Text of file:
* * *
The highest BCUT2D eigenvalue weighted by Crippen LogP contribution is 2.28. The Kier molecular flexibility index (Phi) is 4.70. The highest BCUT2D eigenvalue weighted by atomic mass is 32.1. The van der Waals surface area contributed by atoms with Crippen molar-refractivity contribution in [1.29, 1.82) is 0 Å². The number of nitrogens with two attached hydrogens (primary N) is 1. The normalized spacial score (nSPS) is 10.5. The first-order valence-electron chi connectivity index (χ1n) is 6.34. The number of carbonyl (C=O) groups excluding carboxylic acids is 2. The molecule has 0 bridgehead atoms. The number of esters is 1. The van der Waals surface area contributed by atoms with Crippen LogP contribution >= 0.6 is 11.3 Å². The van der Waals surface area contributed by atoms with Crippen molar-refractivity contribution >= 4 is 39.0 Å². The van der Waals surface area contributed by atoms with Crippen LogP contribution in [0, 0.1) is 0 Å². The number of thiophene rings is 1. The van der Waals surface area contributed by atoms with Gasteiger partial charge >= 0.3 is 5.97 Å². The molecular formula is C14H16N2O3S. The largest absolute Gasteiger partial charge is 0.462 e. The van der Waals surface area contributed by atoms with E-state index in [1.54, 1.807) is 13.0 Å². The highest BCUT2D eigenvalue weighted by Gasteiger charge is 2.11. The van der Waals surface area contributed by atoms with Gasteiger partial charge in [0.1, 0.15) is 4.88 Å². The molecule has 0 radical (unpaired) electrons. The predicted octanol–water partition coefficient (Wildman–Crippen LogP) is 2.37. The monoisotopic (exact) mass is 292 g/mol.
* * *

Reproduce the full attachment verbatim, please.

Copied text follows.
The highest BCUT2D eigenvalue weighted by Crippen LogP contribution is 2.28. The Kier molecular flexibility index (Phi) is 4.70. The highest BCUT2D eigenvalue weighted by atomic mass is 32.1. The van der Waals surface area contributed by atoms with Crippen molar-refractivity contribution in [1.29, 1.82) is 0 Å². The number of nitrogens with two attached hydrogens (primary N) is 1. The normalized spacial score (nSPS) is 10.5. The first-order valence-electron chi connectivity index (χ1n) is 6.34. The number of carbonyl (C=O) groups excluding carboxylic acids is 2. The molecule has 0 bridgehead atoms. The number of esters is 1. The van der Waals surface area contributed by atoms with Crippen LogP contribution >= 0.6 is 11.3 Å². The van der Waals surface area contributed by atoms with Crippen molar-refractivity contribution >= 4 is 39.0 Å². The van der Waals surface area contributed by atoms with Crippen LogP contribution in [0, 0.1) is 0 Å². The number of thiophene rings is 1. The van der Waals surface area contributed by atoms with Gasteiger partial charge >= 0.3 is 5.97 Å². The molecular formula is C14H16N2O3S. The largest absolute Gasteiger partial charge is 0.462 e. The van der Waals surface area contributed by atoms with E-state index in [1.54, 1.807) is 13.0 Å². The highest BCUT2D eigenvalue weighted by Gasteiger charge is 2.11. The van der Waals surface area contributed by atoms with Gasteiger partial charge in [0.1, 0.15) is 4.88 Å². The molecule has 0 radical (unpaired) electrons. The predicted octanol–water partition coefficient (Wildman–Crippen LogP) is 2.37. The monoisotopic (exact) mass is 292 g/mol.